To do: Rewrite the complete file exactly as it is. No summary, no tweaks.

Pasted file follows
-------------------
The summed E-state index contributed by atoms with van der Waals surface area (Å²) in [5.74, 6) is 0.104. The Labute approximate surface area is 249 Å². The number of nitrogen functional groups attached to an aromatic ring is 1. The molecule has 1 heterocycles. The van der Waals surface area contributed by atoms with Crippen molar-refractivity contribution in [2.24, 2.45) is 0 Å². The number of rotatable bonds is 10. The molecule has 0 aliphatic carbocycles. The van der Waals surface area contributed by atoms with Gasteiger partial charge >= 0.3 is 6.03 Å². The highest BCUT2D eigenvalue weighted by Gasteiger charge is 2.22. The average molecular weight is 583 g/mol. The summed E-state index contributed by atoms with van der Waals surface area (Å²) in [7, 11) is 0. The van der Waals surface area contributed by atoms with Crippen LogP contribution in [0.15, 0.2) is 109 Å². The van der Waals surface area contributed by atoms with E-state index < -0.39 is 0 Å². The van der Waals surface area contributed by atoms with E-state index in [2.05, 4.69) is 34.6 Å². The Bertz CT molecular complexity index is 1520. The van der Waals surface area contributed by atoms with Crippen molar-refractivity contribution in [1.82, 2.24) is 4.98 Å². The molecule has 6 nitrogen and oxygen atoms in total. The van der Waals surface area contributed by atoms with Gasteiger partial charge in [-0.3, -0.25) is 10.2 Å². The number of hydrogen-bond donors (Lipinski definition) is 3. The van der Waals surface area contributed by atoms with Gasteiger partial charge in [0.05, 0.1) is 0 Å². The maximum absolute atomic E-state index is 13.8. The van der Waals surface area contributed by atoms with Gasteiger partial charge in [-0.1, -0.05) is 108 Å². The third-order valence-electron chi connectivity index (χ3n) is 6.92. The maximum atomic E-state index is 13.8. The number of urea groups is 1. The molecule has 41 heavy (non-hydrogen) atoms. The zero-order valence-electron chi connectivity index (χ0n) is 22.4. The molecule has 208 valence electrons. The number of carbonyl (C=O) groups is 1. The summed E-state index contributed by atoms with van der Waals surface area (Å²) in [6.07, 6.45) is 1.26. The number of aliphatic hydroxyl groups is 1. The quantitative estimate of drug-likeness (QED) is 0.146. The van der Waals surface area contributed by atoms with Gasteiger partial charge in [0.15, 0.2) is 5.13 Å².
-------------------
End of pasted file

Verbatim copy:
The summed E-state index contributed by atoms with van der Waals surface area (Å²) in [5.74, 6) is 0.104. The Labute approximate surface area is 249 Å². The number of nitrogen functional groups attached to an aromatic ring is 1. The molecule has 1 heterocycles. The van der Waals surface area contributed by atoms with Crippen molar-refractivity contribution in [2.24, 2.45) is 0 Å². The number of rotatable bonds is 10. The molecule has 0 aliphatic carbocycles. The van der Waals surface area contributed by atoms with Gasteiger partial charge >= 0.3 is 6.03 Å². The highest BCUT2D eigenvalue weighted by Gasteiger charge is 2.22. The average molecular weight is 583 g/mol. The summed E-state index contributed by atoms with van der Waals surface area (Å²) in [7, 11) is 0. The van der Waals surface area contributed by atoms with Crippen LogP contribution in [0.15, 0.2) is 109 Å². The van der Waals surface area contributed by atoms with E-state index < -0.39 is 0 Å². The van der Waals surface area contributed by atoms with E-state index in [2.05, 4.69) is 34.6 Å². The Bertz CT molecular complexity index is 1520. The van der Waals surface area contributed by atoms with Crippen molar-refractivity contribution in [1.82, 2.24) is 4.98 Å². The molecule has 6 nitrogen and oxygen atoms in total. The van der Waals surface area contributed by atoms with Gasteiger partial charge in [-0.3, -0.25) is 10.2 Å². The number of hydrogen-bond donors (Lipinski definition) is 3. The van der Waals surface area contributed by atoms with Gasteiger partial charge in [0.05, 0.1) is 0 Å². The maximum absolute atomic E-state index is 13.8. The van der Waals surface area contributed by atoms with Gasteiger partial charge in [-0.1, -0.05) is 108 Å². The third-order valence-electron chi connectivity index (χ3n) is 6.92. The maximum atomic E-state index is 13.8. The number of urea groups is 1. The molecule has 41 heavy (non-hydrogen) atoms. The zero-order valence-electron chi connectivity index (χ0n) is 22.4. The molecule has 208 valence electrons. The number of carbonyl (C=O) groups is 1. The summed E-state index contributed by atoms with van der Waals surface area (Å²) in [6.07, 6.45) is 1.26. The number of aliphatic hydroxyl groups is 1. The quantitative estimate of drug-likeness (QED) is 0.146. The van der Waals surface area contributed by atoms with Gasteiger partial charge in [0.15, 0.2) is 5.13 Å².